PHOENIX – Each morning at the Kajikawa Practice Fields in Tempe, the cheerful chirp of pre-practice sound is broken by the deep growl of a Ford V8 engine. A sleek, black coupe rumbles through the parking lot, past the Verde Dickey Dome and the open gates to the practice fields, before reversing into a spot.
Arizona State junior quarterback Jayden Daniels cuts the engine and steps out of his 2020 Ford Mustang GT Premium, a gift of the Jones Auto Group.
Once upon a time, this was a scene that would launch scandals and NCAA investigations.
Today, it’s just an example of the opportunities available to high-profile college athletes like Daniels, who are cashing in on endorsement deals, circumstances that have the attention of professional players who never had a similar choice.
“(Name, image and likeness deals) would have gotten me more prepared from a professional standpoint for sure, being able to handle endorsements, money, things like that,” said Jamal Miles, a former Arizona State receiver and return specialist who now plays for the Arizona Rattlers of the Indoor Football League, “Not being able to do that (in college), you just kind of learn on the fly once you get to the pros. That’s been an experience.”
Daniels, perhaps ASU’s most popular athlete on campus, represents a new generation of college athletes who are taking advantage of new NCAA legislation passed over the summer that enables them to profit off selling the right to use their names, images and likenesses in advertising and promotions.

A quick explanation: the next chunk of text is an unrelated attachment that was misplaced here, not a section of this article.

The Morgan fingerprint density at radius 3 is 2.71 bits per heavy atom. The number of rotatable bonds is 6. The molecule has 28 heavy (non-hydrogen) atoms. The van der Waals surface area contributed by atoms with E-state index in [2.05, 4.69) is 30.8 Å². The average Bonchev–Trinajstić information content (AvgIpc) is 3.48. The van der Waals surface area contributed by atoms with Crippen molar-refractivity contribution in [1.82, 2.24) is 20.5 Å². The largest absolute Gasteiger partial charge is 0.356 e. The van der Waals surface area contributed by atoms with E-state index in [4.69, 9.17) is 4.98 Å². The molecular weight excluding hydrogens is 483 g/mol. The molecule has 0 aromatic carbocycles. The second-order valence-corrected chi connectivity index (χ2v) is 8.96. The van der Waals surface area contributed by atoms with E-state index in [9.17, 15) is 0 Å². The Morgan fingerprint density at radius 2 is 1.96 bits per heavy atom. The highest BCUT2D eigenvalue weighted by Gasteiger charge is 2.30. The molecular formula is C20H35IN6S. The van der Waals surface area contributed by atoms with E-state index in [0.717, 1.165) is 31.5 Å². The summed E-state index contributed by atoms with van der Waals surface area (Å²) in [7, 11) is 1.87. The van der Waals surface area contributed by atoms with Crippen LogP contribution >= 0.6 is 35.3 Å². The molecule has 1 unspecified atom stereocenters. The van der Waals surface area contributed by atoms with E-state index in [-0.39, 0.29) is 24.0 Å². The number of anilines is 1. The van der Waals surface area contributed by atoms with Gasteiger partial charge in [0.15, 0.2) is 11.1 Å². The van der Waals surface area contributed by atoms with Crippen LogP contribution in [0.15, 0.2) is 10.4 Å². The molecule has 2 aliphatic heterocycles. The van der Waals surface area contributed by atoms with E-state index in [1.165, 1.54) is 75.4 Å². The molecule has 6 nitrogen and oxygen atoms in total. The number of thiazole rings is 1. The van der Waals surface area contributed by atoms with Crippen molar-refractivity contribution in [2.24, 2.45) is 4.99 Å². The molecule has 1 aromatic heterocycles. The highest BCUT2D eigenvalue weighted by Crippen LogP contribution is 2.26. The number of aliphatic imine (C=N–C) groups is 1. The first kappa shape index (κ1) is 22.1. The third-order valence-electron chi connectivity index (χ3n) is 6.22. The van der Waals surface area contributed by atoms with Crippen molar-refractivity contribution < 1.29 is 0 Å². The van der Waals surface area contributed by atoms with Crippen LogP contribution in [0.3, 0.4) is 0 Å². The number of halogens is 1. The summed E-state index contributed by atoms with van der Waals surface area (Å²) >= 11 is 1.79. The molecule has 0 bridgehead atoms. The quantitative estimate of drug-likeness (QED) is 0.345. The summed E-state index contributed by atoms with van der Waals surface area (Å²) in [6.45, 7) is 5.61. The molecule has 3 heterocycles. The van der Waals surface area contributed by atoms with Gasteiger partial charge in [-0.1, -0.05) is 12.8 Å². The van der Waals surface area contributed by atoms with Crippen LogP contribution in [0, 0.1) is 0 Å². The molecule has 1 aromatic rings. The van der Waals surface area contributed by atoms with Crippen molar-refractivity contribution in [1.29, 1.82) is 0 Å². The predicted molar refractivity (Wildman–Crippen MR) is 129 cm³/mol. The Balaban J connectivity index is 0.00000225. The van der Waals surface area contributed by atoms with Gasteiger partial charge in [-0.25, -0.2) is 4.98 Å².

Long gone are the classic ideals of amateurism, which viewed student-athletes as non-professionals who should compete strictly for glory and without compensation, other than a scholarship, in college.
On July 1, the NCAA Board of Directors passed the legislation that enabled name, image and likeness (NIL) deals without eligibility consequences. The legislation, a mix of state laws and NCAA rule changes, differs from state to state, but Arizona’s NIL law – SB 1296 – was approved by Gov. Doug Ducey in March and took effect on July 23.
The change in legislation shook the collegiate athletics landscape. For many of the nation’s most powerful programs in college sports, especially football programs, the rewards for the rule changes have been a cornucopia of brand deals and partnerships.
The early standout of NIL deals was Alabama sophomore quarterback Bryce Young who, according to Alabama coach Nick Saban, had already acquired nearly a million dollars in NIL money before he had even taken a single in-game snap in the first weeks of August.
The sudden shift is a dramatic change from the days when collegiate athletes could only imagine the potential riches – or at least a new Mustang – previously reserved for professionals. Agents, contracts and endorsement were the domain of only the best players and only after they reached the next level.
Players like Miles are left to wonder how the new NIL rules might have helped them during their time in college. Miles, who played at ASU from 2009-2012, is in his third season with the Rattlers. He also had stints with the Jacksonville Jaguars of the NFL and Edmonton Eskimos of the CFL. As one of the most experienced players on the Rattlers roster, Miles has advice for young players navigating the altered collegiate landscape.